Democracy Assistance:

State Should Improve Accountability Over Funding; USAID Should Assess Whether New Processes Have Improved Award Documentation

GAO-18-136: Published: Dec 14, 2017. Publicly Released: Dec 14, 2017.

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David B. Gootnick
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Promoting democracy abroad has been a long-standing U.S. priority.

We examined how much money U.S. agencies pledged for democracy assistance in fiscal 2012-2016 and how they awarded the funds.

We found USAID obligated $5.5 billion, but we could not determine a total for the State Department because some of its bureaus could not provide reliable data. In addition, in our sample we found USAID seldom documented award-related decisions in a complete and timely manner.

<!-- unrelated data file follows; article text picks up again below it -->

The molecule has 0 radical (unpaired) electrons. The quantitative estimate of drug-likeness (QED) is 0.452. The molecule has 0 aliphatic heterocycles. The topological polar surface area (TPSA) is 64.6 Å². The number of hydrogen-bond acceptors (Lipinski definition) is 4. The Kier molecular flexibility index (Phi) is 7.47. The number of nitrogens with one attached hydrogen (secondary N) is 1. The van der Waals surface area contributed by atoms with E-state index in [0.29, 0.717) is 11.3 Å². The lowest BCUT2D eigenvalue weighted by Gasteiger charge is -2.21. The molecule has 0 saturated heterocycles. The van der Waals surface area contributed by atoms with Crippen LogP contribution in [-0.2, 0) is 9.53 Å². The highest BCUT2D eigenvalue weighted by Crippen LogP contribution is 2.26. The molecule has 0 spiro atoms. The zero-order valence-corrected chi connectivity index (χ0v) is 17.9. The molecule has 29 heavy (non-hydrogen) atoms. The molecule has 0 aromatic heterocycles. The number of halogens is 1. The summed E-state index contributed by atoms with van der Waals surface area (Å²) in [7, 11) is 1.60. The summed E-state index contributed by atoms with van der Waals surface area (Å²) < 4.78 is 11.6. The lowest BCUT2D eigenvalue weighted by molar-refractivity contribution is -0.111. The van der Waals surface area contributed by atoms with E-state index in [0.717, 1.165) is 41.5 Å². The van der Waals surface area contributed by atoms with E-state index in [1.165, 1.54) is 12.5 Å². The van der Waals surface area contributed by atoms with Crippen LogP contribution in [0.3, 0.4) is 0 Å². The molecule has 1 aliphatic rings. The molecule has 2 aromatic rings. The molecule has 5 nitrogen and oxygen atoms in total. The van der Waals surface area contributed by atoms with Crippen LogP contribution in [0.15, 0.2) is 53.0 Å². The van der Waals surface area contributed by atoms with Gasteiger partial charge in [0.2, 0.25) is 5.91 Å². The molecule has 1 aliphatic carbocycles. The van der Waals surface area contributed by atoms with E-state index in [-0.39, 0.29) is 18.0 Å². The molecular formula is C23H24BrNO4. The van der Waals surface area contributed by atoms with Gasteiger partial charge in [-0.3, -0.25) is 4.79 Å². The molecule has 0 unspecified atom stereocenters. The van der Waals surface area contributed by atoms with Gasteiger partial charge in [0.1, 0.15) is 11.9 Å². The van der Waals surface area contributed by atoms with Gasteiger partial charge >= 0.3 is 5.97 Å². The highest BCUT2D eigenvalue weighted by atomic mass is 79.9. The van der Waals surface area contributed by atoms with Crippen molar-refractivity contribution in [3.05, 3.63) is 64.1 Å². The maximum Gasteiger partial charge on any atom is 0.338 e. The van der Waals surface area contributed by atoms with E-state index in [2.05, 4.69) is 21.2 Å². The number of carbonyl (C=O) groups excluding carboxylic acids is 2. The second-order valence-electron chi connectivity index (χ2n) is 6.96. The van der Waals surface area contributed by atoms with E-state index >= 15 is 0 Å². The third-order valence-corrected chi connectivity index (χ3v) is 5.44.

We recommended that State improve data reliability and that USAID assess whether its new processes are improving award documentation.

Total Obligations and Number of Awards for USAID Democracy Assistance, by Award Type, for Fiscal Years 2012 through 2016

In FY12-16 USAID about evenly split $5.5 billion among contracts, grants and cooperative agreements.

In FY12-16 USAID about evenly split $5.5 billion among contracts, grants and cooperative agreements.

Additional Materials:

Contact:

David B. Gootnick
(202) 512-3149
gootnickd@gao.gov

 

Office of Public Affairs
(202) 512-4800
youngc1@gao.gov

What GAO Found